|St Benedict and St Scholastica|
Prologue to the Rule of St Benedict
11th July is the liturgical feast of St Benedict of Nursia. Listen/read more about Benedict here, here, and here.
While Glenstal isn't technically in the diocese of Limerick (but rather Cashel & Emily), it does sit in county Limerick and the community there has been featured a couple of times on the programme. On this special day for Benedictines you can have a look at our previous posts on Glenstal HERE.
Benedict was born in the year 480, in the province of Nursia, Italy. The Roman Empire had come to an end only four years before, in 476, and thus the young Benedict grew up in a country where the decay of the old Roman civilisation was in evidence everywhere. His parents were Christian and sent him to study law in Rome when he was about sixteen years of age. However, the atmosphere of the great city shocked and depressed him. He decided to leave Rome and for a short time joined a small group of like-minded young men at a place called Enfide. His companions called themselves monks, but they followed no rule, each apparently ordering his life as he wished. Not satisfied with this situation, Benedict, though still under twenty, resolved to lead the more strict life of a hermit. According to the testimony of his first biographer, Pope St Gregory the Great, Benedict found a narrow cave at a place called Subiaco, where he spent three years in solitude and prayer.
After this period of preparation, Benedict gathered a number of disciples around him and organised them into a community. Already, at this stage, he was determined to reform the accepted way of monastic life in Italy. Above all, he was anxious to introduce regular observance and some form of community life. However, this first experiment met with such opposition that some of the monks tried to poison him. Undaunted, Benedict returned to his cave at Subiaco, and after some years succeeded in attracting to the place a number of young men who were prepared to follow his lead. He built twelve cells or small monasteries in the valley of the Anio, and drew up a Rule or way of life for the monks. Subiaco is thus the cradle of Benedictine monasticism.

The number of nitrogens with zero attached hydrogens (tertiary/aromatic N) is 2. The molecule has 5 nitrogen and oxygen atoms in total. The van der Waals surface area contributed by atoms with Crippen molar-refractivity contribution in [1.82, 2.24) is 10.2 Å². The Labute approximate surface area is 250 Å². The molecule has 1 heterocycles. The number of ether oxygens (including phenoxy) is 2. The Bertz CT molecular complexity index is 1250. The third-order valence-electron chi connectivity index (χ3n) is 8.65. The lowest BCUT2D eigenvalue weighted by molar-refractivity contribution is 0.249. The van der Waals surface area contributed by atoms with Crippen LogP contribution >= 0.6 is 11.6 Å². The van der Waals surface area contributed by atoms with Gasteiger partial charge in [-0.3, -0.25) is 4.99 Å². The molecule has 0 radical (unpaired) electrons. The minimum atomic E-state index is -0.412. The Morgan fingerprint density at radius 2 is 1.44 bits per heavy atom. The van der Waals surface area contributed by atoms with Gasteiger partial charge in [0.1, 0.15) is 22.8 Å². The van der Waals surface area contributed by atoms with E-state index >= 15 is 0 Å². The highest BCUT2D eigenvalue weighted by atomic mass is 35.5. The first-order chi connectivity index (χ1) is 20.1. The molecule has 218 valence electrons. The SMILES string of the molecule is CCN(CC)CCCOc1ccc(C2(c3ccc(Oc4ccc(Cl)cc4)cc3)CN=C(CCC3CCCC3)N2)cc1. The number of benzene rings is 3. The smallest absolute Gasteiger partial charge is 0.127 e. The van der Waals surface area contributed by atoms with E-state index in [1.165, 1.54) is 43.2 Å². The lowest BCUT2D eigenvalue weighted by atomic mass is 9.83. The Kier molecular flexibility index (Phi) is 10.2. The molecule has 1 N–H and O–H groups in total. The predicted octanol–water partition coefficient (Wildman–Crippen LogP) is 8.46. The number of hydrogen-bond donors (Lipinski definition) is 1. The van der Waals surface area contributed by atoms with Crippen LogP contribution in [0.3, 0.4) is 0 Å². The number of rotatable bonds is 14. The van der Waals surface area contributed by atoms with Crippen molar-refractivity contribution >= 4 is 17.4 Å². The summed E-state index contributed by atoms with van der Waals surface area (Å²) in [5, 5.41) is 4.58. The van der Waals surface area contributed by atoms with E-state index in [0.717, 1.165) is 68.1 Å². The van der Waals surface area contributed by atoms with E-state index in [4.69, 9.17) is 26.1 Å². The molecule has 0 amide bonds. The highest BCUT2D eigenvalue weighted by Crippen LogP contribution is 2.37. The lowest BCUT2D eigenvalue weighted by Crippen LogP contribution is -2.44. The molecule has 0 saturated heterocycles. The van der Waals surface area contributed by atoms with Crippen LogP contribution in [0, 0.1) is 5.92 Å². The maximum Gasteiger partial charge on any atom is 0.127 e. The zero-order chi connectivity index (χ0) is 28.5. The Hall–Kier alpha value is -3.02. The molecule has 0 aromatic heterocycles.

Up to St Benedict’s time there was no such thing as Western monasticism. Whatever monasteries existed were adaptations, or imitations, of the way of life followed by the monks of the East. St. Benedict can be said to have saved the monastic institution from decline by introducing a number of essential elements.
St Benedict is co-patron of Europe along with Ss Cyril, Methodius, Catherine of Siena, Bridget of Swedan and Teresa Benedicta of the Cross (Edith Stein).
Other reflections about St Benedict:
- The Anchoress reflects on being a Benedictine Oblate in 2010, 2011 and 2012 but also has links for reflections by Pope Benedict on the contribution of St Benedict to Western civilization as well as why Joseph Ratzinger took the papal name Benedict.
- Frank Webster over at Why I am Catholic reflects on Tips on Fatherhood from St Benedict.
- Digitalnun reflects on the St Benedict Patron of Europe
- Dr Lilles has a interesting reflection on St Benedict and reliance on God.
- Stillsong Hermitage reflects on "Unlearning possession".
- iBenedictines blog posts on St Benedict
- Blue Eyed Ennis blog post for St Benedict